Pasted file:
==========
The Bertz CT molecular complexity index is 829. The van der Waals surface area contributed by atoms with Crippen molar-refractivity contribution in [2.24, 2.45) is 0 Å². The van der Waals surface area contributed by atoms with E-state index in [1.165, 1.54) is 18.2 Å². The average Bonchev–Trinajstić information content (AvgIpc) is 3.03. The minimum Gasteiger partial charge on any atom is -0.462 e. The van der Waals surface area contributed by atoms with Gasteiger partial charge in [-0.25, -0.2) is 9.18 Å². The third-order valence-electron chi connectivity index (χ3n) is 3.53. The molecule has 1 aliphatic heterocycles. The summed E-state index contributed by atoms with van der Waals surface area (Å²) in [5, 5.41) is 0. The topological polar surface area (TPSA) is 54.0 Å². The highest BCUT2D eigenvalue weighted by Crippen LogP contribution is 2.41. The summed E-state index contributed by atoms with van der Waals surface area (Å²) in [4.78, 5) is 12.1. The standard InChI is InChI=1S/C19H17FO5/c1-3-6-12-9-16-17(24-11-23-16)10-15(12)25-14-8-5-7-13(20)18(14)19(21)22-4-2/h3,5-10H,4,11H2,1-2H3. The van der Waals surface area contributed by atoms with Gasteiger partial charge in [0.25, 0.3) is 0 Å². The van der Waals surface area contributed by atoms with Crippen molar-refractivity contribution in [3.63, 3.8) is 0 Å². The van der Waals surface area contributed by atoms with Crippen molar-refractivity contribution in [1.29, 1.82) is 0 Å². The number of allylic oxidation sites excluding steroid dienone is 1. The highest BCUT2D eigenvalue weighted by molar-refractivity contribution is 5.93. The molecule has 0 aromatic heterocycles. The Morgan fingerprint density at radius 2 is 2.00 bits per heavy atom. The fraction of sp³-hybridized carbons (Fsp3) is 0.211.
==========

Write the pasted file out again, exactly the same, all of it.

The Bertz CT molecular complexity index is 829. The van der Waals surface area contributed by atoms with Crippen molar-refractivity contribution in [2.24, 2.45) is 0 Å². The van der Waals surface area contributed by atoms with E-state index in [1.165, 1.54) is 18.2 Å². The average Bonchev–Trinajstić information content (AvgIpc) is 3.03. The minimum Gasteiger partial charge on any atom is -0.462 e. The van der Waals surface area contributed by atoms with Gasteiger partial charge in [-0.25, -0.2) is 9.18 Å². The third-order valence-electron chi connectivity index (χ3n) is 3.53. The molecule has 1 aliphatic heterocycles. The summed E-state index contributed by atoms with van der Waals surface area (Å²) in [5, 5.41) is 0. The topological polar surface area (TPSA) is 54.0 Å². The highest BCUT2D eigenvalue weighted by Crippen LogP contribution is 2.41. The summed E-state index contributed by atoms with van der Waals surface area (Å²) in [4.78, 5) is 12.1. The standard InChI is InChI=1S/C19H17FO5/c1-3-6-12-9-16-17(24-11-23-16)10-15(12)25-14-8-5-7-13(20)18(14)19(21)22-4-2/h3,5-10H,4,11H2,1-2H3. The van der Waals surface area contributed by atoms with Gasteiger partial charge in [0.25, 0.3) is 0 Å². The van der Waals surface area contributed by atoms with Crippen molar-refractivity contribution in [3.63, 3.8) is 0 Å². The van der Waals surface area contributed by atoms with Crippen molar-refractivity contribution in [1.29, 1.82) is 0 Å². The number of allylic oxidation sites excluding steroid dienone is 1. The highest BCUT2D eigenvalue weighted by molar-refractivity contribution is 5.93. The molecule has 0 aromatic heterocycles. The Morgan fingerprint density at radius 2 is 2.00 bits per heavy atom. The fraction of sp³-hybridized carbons (Fsp3) is 0.211.